- Hadeed, Andrew, and David C. Tapscott. “Iliotibial Band Friction Syndrome.” PubMed, StatPearls Publishing, 2020, www.ncbi.nlm.nih.gov/books/NBK542185/.
- Petersen, Wolf, et al. “Patellofemoral Pain Syndrome.” Knee Surgery, Sports Traumatology, Arthroscopy, vol. 22, no. 10, 13 Nov. 2013, pp. 2264–2274, https://doi.org/10.1007/s00167-013-2759-6.
- Reinking, Mark F. “CURRENT CONCEPTS in the TREATMENT of PATELLAR TENDINOPATHY.” International Journal of Sports Physical Therapy, vol. 11, no. 6, 2016, pp. 854–866, www.ncbi.nlm.nih.gov/pmc/articles/PMC5095939/.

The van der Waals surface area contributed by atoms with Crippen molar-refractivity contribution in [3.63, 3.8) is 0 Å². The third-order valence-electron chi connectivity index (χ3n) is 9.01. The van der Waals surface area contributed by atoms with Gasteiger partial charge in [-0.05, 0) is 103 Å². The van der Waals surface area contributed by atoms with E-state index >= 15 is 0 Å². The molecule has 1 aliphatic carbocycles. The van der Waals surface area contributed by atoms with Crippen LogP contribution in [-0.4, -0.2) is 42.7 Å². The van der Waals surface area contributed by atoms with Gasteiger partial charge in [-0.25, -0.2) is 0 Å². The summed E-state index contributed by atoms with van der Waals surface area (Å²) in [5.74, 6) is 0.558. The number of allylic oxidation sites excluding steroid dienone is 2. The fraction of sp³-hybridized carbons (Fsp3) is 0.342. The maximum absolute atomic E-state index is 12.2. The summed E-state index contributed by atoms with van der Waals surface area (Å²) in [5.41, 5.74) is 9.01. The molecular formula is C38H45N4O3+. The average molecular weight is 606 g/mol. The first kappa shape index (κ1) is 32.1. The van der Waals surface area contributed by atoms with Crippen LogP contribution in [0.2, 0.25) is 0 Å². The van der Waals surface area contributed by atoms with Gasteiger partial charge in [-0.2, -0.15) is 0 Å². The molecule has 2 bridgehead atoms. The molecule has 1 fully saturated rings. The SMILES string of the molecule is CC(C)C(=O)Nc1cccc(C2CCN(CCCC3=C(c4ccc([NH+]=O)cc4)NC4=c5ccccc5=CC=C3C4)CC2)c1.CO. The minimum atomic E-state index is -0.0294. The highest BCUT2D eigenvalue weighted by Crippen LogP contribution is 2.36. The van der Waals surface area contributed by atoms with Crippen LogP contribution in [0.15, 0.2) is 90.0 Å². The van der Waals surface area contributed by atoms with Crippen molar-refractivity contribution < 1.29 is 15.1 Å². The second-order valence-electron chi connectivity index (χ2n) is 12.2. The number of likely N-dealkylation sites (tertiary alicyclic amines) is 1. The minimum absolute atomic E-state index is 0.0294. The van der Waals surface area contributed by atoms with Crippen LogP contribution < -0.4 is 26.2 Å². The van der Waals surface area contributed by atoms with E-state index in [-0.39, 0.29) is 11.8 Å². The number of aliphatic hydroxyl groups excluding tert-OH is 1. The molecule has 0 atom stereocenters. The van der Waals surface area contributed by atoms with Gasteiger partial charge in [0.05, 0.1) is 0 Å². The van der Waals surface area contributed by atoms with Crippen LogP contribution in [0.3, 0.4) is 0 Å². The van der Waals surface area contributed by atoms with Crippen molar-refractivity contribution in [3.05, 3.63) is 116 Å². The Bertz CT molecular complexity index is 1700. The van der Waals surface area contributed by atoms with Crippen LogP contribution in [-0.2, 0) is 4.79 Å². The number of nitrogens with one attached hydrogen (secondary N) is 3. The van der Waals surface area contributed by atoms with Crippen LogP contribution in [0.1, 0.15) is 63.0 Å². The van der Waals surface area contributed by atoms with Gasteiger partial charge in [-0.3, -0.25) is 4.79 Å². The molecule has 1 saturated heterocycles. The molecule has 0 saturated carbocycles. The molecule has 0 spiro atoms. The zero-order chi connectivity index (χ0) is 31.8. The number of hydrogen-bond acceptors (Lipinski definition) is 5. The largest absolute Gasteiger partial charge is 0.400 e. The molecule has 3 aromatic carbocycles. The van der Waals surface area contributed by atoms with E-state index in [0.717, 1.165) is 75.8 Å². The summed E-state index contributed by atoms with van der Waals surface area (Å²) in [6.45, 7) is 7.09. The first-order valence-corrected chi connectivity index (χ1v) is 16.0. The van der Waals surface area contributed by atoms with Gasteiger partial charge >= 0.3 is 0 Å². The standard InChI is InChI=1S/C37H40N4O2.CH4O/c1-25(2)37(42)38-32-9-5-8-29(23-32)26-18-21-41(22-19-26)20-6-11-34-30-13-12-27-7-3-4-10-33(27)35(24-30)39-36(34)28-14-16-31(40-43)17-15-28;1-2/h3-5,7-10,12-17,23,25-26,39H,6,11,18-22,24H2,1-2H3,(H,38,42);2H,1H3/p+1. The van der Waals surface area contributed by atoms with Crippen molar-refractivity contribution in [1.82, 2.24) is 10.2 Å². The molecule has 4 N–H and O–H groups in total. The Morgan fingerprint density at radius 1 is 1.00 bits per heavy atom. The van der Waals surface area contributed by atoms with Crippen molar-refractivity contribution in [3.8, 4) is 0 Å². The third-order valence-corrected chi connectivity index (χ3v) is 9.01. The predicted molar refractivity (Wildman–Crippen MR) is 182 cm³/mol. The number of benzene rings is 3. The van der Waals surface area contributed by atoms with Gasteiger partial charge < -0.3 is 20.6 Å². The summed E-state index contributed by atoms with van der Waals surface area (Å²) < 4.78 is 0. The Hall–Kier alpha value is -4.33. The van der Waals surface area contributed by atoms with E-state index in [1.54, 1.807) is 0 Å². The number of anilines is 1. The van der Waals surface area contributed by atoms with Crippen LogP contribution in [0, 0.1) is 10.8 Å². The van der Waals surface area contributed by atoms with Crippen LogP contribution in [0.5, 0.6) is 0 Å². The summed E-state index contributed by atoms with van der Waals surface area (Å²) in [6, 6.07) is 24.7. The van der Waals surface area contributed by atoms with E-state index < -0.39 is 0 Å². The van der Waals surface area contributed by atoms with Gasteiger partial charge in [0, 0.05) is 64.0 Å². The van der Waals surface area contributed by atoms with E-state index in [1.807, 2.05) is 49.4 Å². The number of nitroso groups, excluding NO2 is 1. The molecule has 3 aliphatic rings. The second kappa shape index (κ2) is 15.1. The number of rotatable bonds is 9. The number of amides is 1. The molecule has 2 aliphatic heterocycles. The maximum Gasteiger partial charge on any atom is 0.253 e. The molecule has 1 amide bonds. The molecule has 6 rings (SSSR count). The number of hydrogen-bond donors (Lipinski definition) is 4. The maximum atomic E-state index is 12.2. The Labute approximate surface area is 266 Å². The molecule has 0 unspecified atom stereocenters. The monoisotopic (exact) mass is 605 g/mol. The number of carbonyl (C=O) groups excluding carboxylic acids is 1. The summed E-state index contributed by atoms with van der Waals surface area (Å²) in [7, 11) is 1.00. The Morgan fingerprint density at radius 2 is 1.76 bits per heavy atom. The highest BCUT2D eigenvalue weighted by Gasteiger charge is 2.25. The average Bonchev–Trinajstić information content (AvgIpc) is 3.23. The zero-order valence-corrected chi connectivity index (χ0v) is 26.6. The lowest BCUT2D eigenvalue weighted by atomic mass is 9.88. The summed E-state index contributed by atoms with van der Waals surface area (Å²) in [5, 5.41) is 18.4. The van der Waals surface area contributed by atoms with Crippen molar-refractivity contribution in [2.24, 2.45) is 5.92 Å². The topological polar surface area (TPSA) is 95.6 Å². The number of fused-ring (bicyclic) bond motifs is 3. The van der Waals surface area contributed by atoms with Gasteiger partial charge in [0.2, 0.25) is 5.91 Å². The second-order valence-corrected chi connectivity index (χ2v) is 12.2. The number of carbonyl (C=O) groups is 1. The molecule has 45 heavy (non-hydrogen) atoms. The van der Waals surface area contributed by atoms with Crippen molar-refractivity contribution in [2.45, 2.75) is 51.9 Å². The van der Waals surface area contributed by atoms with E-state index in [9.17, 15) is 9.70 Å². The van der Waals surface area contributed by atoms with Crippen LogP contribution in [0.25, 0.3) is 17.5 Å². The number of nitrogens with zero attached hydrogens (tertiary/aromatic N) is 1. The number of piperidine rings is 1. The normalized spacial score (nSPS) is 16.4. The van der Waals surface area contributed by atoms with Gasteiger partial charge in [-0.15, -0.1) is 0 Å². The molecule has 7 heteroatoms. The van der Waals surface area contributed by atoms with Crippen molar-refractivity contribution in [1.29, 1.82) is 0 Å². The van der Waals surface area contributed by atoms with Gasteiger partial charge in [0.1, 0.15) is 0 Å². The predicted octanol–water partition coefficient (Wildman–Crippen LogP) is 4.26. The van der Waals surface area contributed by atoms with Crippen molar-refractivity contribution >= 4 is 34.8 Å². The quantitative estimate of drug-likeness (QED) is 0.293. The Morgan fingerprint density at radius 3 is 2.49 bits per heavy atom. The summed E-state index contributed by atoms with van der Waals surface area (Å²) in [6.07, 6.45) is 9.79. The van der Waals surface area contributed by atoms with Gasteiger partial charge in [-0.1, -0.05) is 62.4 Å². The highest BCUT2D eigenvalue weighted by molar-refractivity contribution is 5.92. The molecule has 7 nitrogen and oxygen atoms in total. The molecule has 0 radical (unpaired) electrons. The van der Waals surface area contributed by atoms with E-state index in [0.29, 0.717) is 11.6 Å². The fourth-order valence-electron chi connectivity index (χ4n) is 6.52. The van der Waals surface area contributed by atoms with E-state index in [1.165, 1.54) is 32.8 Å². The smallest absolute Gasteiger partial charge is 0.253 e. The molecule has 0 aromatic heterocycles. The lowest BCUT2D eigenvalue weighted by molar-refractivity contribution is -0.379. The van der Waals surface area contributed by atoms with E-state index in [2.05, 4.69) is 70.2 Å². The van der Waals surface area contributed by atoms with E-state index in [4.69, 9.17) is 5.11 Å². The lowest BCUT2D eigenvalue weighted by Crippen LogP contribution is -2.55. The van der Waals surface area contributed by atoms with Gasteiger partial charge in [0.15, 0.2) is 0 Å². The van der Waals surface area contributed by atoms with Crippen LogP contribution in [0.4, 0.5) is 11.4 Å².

- Williams, Christopher H, and Britni T Sternard. “Bursitis.” Nih.gov, StatPearls Publishing, 14 Feb. 2019, www.ncbi.nlm.nih.gov/books/NBK513340/.
- Chen, Lianzhi, et al. “Pathogenesis and Clinical Management of Obesity-Related Knee Osteoarthritis: Impact of Mechanical Loading.” Journal of Orthopaedic Translation, vol. 24, May 2020, pp. 66–75, https://doi.org/10.1016/j.jot.2020.05.001.
- Loeser, Richard F. “Molecular Mechanisms of Cartilage Destruction: Mechanics, Inflammatory Mediators, and Aging Collide.” Arthritis & Rheumatism, vol. 54, no. 5, 2006, pp. 1357–1360, https://doi.org/10.1002/art.21813. Accessed 30 Mar. 2020.
- Halvorsen, Kjartan, et al. “Acute Effects of Reducing Vertical Displacement and Step Frequency on Running Economy.” Journal of Strength and Conditioning Research, vol. 26, no. 8, Aug. 2012, pp. 2065–2070, https://doi.org/10.1519/jsc.0b013e318239f87f. Accessed 12 Mar. 2020.